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This is a quick question, that will probably immediately mark me as a newbie, but here goes :-)

When looking at code samples, that include a fallback for using a jquery cdn, I see too very similar approaches using either && or ||:

<script src="//"></script>
<script>window.jQuery || document.write('<script src="js/vendor/jquery-1.10.2.min.js"><\/script>')</script>


<script src="//"></script>
<script>!window.jQuery && document.write('<script src="js/vendor/jquery-1.10.2.min.js"><\/script>')</script>

Now, my question is simply: Is there a difference (other than personal preference and sense of readability) between the two?

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I think those are used for shorthand coding.. (I don't know much about it) – Mr_Green Jul 19 '13 at 7:45
They are the same (in this case), if you also take the ! at the beginning into account (or the lack thereof). – Thilo Jul 19 '13 at 7:47

2 Answers 2

up vote 5 down vote accepted

Essentially these two scripts perform the same function. They check if jQuery was loaded by the CDN and if not they fall back to a local copy. The only difference is the way the check is performed.

First Script

window.jQuery || 
  document.write('<script src="js/vendor/jquery-1.10.2.min.js"><\/script>')

If jQuery fails to load then window.jQuery will be undefined or false causing the second portion of the boolean expression to be evaluated since an || (or operator) is used, making the local copy of the script load. This is basic or logic, since an || operator will evaluate each condition when the preceding condition is false.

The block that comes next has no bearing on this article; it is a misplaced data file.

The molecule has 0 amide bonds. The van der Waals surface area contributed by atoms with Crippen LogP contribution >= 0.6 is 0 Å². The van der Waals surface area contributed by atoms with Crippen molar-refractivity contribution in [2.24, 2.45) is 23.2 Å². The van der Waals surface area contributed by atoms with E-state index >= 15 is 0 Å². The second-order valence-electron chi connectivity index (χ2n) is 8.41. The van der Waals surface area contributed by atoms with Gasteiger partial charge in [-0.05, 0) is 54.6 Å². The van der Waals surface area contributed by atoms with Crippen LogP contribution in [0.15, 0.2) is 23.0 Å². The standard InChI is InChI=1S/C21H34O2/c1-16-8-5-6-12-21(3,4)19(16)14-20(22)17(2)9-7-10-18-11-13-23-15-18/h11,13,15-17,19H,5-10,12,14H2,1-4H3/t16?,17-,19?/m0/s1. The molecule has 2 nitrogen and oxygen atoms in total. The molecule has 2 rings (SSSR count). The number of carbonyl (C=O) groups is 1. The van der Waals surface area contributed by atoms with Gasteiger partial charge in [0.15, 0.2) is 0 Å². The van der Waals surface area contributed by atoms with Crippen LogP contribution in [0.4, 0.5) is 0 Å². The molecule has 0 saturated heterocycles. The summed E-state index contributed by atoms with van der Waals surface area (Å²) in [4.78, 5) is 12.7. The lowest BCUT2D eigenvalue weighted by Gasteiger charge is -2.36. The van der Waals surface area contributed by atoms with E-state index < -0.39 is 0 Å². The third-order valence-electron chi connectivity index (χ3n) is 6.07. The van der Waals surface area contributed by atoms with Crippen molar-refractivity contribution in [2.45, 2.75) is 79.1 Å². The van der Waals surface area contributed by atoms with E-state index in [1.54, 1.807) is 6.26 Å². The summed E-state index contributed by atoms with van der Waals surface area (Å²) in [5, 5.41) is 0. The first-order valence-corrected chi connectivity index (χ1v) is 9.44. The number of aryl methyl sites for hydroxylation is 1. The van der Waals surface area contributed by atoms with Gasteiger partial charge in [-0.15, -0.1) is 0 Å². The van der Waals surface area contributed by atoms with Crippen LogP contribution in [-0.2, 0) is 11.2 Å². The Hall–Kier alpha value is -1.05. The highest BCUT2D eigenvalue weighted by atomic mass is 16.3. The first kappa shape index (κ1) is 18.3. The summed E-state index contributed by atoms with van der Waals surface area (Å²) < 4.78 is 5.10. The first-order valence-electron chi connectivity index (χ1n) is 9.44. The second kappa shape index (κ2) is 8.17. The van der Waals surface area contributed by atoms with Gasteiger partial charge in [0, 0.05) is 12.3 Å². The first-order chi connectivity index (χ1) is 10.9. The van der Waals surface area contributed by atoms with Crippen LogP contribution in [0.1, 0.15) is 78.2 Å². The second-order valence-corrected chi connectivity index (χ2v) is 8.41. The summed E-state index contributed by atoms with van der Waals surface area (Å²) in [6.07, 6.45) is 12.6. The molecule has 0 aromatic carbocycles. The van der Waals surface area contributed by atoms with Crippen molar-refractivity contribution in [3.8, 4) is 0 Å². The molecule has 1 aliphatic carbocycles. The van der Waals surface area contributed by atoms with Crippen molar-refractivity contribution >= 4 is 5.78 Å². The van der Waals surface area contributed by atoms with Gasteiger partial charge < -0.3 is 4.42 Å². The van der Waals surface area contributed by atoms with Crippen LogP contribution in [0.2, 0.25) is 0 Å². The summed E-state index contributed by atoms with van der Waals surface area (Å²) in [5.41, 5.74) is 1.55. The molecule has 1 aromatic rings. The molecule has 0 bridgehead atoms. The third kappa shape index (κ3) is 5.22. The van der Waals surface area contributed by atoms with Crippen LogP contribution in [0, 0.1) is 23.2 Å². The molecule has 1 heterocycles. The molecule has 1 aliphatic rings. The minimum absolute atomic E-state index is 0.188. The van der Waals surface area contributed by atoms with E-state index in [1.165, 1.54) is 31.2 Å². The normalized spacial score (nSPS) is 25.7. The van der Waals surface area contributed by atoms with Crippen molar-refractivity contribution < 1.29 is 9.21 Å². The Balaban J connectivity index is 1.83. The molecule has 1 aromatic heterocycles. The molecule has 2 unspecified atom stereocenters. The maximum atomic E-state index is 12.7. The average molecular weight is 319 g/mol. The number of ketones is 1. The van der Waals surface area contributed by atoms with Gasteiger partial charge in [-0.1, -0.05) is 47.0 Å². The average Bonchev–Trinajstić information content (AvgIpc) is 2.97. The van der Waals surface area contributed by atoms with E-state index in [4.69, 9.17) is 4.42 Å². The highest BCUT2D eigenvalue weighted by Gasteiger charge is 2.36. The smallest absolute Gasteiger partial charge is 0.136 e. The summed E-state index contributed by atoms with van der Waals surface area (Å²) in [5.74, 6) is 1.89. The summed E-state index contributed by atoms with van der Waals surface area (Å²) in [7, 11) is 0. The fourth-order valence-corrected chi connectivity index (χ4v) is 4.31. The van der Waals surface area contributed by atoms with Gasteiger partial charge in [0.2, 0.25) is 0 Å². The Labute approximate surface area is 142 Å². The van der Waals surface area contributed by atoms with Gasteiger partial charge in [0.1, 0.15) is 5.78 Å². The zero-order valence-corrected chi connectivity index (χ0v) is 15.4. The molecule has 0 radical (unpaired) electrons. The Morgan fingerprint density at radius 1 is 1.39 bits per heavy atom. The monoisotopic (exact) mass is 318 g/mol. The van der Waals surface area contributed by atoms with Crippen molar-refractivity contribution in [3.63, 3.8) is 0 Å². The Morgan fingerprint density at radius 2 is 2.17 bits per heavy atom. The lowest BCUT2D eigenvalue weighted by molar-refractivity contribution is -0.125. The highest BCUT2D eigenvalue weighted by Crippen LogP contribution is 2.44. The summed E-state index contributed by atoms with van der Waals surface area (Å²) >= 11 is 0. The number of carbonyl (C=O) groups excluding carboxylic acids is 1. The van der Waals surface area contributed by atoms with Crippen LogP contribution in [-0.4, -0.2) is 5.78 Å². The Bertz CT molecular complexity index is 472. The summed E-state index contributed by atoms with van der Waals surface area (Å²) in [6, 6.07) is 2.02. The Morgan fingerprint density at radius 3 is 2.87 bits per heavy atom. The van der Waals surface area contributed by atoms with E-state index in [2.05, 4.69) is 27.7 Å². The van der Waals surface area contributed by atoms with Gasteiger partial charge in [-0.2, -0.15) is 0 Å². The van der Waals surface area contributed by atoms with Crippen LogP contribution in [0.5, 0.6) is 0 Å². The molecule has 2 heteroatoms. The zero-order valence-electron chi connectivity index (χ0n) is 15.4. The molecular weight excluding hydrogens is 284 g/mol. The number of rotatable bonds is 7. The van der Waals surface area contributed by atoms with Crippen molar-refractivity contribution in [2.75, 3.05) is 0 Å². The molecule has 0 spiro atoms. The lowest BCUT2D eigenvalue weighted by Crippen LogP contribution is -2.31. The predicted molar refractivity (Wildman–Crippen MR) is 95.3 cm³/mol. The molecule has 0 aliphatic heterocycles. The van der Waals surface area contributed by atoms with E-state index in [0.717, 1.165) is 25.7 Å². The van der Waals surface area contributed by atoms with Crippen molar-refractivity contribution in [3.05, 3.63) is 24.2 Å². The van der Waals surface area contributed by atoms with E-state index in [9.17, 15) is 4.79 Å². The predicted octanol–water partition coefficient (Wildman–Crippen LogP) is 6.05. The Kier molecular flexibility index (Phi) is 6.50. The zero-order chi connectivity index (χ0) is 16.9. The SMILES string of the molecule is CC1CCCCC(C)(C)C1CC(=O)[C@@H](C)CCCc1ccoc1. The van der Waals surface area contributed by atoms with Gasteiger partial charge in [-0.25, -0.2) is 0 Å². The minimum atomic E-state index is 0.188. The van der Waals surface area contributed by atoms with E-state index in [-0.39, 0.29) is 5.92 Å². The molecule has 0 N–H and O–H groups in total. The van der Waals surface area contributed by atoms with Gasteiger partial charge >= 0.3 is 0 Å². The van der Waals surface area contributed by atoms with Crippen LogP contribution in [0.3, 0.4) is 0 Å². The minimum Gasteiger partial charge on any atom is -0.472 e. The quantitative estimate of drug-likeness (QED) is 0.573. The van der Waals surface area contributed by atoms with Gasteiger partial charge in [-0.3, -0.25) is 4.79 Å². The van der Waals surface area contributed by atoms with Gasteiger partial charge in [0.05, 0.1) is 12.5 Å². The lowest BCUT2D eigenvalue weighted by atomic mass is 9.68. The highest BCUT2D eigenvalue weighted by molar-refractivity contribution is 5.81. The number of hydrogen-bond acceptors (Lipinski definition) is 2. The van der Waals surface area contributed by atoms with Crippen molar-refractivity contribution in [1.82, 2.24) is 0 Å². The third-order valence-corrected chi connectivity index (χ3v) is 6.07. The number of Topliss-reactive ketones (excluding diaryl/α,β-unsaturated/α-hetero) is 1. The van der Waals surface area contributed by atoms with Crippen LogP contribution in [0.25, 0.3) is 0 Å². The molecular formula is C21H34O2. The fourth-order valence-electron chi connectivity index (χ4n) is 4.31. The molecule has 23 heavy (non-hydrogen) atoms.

Second Script

!window.jQuery && 
       document.write('<script src="js/vendor/jquery-1.10.2.min.js"><\/script>')

This script is just negating the check for jQuery, !window.jQuery, so if jQuery is undefined, which is equivalent to false(and when negated == to true) it will evaluate the second portion of the boolean expression, causing the local copy to be loaded. If jQuery is loaded the first part of the boolean expression is equivalent to false when negated, causing the second portion of the expression not be evaluated.

Here is a small script example of how the boolean logic plays out:

!false && alert("First condition is true evaluate me");

false || alert("First condition is false evaluate me");

false && alert("I am never evaluated since first condition is false, entire condition is false.");

true || alert("I am never evaluated since first condition is true, entire condition is true");

Boolean Script Example:

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As I thought then :-) And thank you for really spelling it out in a nice detailed explanation! – Kim Christensen Jul 19 '13 at 8:00
@KimChristensen Glad I can help. You will see this type of logic in a lot of javascript. – Kevin Bowersox Jul 19 '13 at 8:01
@KevinBowersox why does the script tage include \/ ? ie. <\/script> – agconti Jan 5 '14 at 22:30
@agconti See:… – Kevin Bowersox Jan 5 '14 at 22:44
@KevinBowersox Thanks! that really helps. – agconti Jan 5 '14 at 23:22

I hope you can understand the explanation below:

|| searches for true (it stops searching if it finds true, else false)

true  || false   --> true  (runs first  statement)
false || true    --> true  (runs second statement)
true  || true    --> true  (runs first  statement)
false || false   --> false (runs second statement)

&& goes to next statement if the current statement is true (in sequence)

true  && false   --> false (runs  second   statement)
false && true    --> false (stops at first statement)
true  && true    --> true  (runs  second   statement)
false && false   --> false (stops at first statement)

PS: null and undefined also comes in to account of false.

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